A different kind of hunt


By Kimberly Jenkins - kjenkins@aimmediamidwest.com



Richard Bell, veteran, his son Andy, and his youngest son, Tilon after the hunt.


Todd Dunn-True Lure No Kill Deer Hunt with Bell and his family.


A No Kill hunt is not the desire of most people who want to hunt, but the True Lure No Kill Deer Hunt is set up for those who are unable to truly hunt anymore — due to disabilities. There are some adults that get to participate in this hunt and other times, it is a child with disabilities.

The True Lure No Kill Deer Hunt was created, in memory of Emily Patterson, the mother of Todd Dunn’s grandson’s mother that died in a car accident. Dunn and his wife are raising his grandson and they are the ones who started this hunt and it is their property that is used. This hunt will be working with a disabled veteran to make it possible for them to hunt and have a local veteran with over 35 years active duty service who has volunteered to sit with the hunters during their stay.

Sergeant Rick Bell is the veteran. He is a paraplegic vet from Desert Storm in 1990.

“All I do is put the hunt on for him. This is a no kill deer hunt, it is a dart hunt,” Dunn said. “It is contained in 16 acres high fence. They will come in and sometimes it takes one day and others it may take more. The deer will not run right past you. In that 16 acres, people don’t think it’s that big. The veteran wants to hunt. It is more or less about the camaraderie. Some of the veterans will bring family with them, others may not. This something huge in his life.

The deer does not get hurt, they have five different shots that we have. It gets its horns cut off. It gets all its vaccinations and needed medications, while it is asleep. It will be completely controlled, just like you take it to the vet.”

Deer that are in the no hunt, have to be tranquilized and they have turned it around and made it into a hunt. And the child with severe disabilities, that does a hunt, it gives them the possibility of being like normal. True Lure has to buy the bucks that are used in the hunt. They are going to have five hunts total in the next few weeks. This, one is the first one. Some kids gets sick and we will have to postpone for a week or so also. This is a 501C3 non profit, and therefore it is tax deductible through True Lure Inc., 1220 16th Street, West Portsmouth 740-858-0436.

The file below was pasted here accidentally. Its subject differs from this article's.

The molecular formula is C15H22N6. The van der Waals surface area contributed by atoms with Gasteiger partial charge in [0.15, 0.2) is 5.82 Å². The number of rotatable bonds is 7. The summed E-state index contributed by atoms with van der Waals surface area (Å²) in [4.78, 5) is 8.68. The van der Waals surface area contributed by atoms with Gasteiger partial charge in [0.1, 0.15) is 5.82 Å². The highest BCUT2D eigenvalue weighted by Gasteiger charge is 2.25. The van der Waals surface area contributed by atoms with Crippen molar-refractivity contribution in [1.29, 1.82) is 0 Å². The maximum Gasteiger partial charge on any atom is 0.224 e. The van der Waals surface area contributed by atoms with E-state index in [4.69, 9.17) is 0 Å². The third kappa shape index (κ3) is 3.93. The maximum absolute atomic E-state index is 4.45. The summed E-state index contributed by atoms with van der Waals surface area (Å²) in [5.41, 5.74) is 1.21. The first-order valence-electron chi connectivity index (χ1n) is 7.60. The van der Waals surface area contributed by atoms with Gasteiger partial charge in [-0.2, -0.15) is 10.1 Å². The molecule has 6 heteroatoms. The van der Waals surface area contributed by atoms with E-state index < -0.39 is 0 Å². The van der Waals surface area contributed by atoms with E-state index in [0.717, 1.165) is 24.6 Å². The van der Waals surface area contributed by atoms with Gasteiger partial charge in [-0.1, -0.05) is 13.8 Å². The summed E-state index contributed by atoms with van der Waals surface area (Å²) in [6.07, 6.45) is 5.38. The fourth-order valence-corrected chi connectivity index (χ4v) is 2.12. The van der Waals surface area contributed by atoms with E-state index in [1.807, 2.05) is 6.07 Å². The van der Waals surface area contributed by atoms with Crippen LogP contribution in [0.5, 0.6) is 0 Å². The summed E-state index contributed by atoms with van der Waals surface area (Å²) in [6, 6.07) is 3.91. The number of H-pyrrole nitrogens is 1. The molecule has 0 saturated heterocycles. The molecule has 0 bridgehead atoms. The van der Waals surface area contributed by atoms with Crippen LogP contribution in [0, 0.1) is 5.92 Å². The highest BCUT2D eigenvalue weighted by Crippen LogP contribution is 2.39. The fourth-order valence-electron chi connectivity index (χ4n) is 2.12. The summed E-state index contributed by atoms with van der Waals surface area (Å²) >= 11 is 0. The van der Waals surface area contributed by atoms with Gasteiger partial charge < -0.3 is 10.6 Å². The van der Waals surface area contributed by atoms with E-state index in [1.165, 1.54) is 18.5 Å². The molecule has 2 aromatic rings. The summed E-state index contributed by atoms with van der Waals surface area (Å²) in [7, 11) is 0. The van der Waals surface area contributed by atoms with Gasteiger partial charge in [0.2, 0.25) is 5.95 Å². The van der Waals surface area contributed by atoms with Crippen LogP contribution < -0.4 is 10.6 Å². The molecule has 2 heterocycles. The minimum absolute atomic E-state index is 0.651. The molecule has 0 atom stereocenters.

“The sad thing is, this is a vet that has given his life for his country. This is something huge in his life and he can’t wait for this hunt. This particular vet, wants to possibly mentor these kids with disabilities, while at the hunt.”

When these hunters come, it is on Dunn’s shoulders — no one else. He has to track the deer.

Dunn would like to have a building built on his place, where the kids could stay all night before the kill. And they could be sitting around the campfire and possibly see the deer around them, like a normal kid, and looking at the deer after the hunt.

This first hunt of the year was with Richard Bell, a paratrooper assigned to special forces Operation Dessert Storm, before he became a disable veteran. He wanted to do this because he wanted to hunt and be able to dart deer, and he wanted to see the deer get the shot and then its vaccinations and then watch it get back up.

“I found out about the Deer Hunt through a friend of his Adam Lynch, hes a disabled veteran and he went to it last year and told me about it,” Bell said. “He showed me the pictures and stuff, and then they told Mr. Dunn about me. He drove his truck that has special controls up from Adams County. He brought his son, Andy, who is also in the Army as a specialist an engineer. He also brought his youngest son, Tilon, who is eleven years old and his two granddaughters, Kaly and McKenzie, plus his daughter-in-law, Katy. He said they were all excited and his youngest granddaughter is only 10 months old and she was in the blind with him.

“We did everything in one day, I got there a little bit late so we got there at 4:00 and I shot the deer at 6:30.”

Bell said that it definitely made it more special that his family were there with him because they got to see everything and be a part of it.

“What they do is, it is a scheduled thing they cut out the horns and then they mount for us,” Bell said. “The whole reason for the hunt is for us to take the horns off so the deer are inside a fence and we do it so they won’t hurt each other and then they vaccinate them. This hunt helps the veteran maybe get a lot of closure. It’s one of those things that may be strange, but it really helps. It has helped me a lot.” Both Dunn and Bell said they would like to see more of these hunts done, but they needs money and props that could be donated. Bell said, ” it would be great, if they could get lots of donations to make this possible for more.”

Richard Bell, veteran, his son Andy, and his youngest son, Tilon after the hunt.
http://www.portsmouth-dailytimes.com/wp-content/uploads/sites/28/2017/09/web1_Dunn-3.jpgRichard Bell, veteran, his son Andy, and his youngest son, Tilon after the hunt.

Todd Dunn-True Lure No Kill Deer Hunt with Bell and his family.
http://www.portsmouth-dailytimes.com/wp-content/uploads/sites/28/2017/09/web1_Dunn-cropped.jpgTodd Dunn-True Lure No Kill Deer Hunt with Bell and his family.

By Kimberly Jenkins

kjenkins@aimmediamidwest.com

Reach Kimberly Jenkins 740-353-3101 ext.1928

Reach Kimberly Jenkins 740-353-3101 ext.1928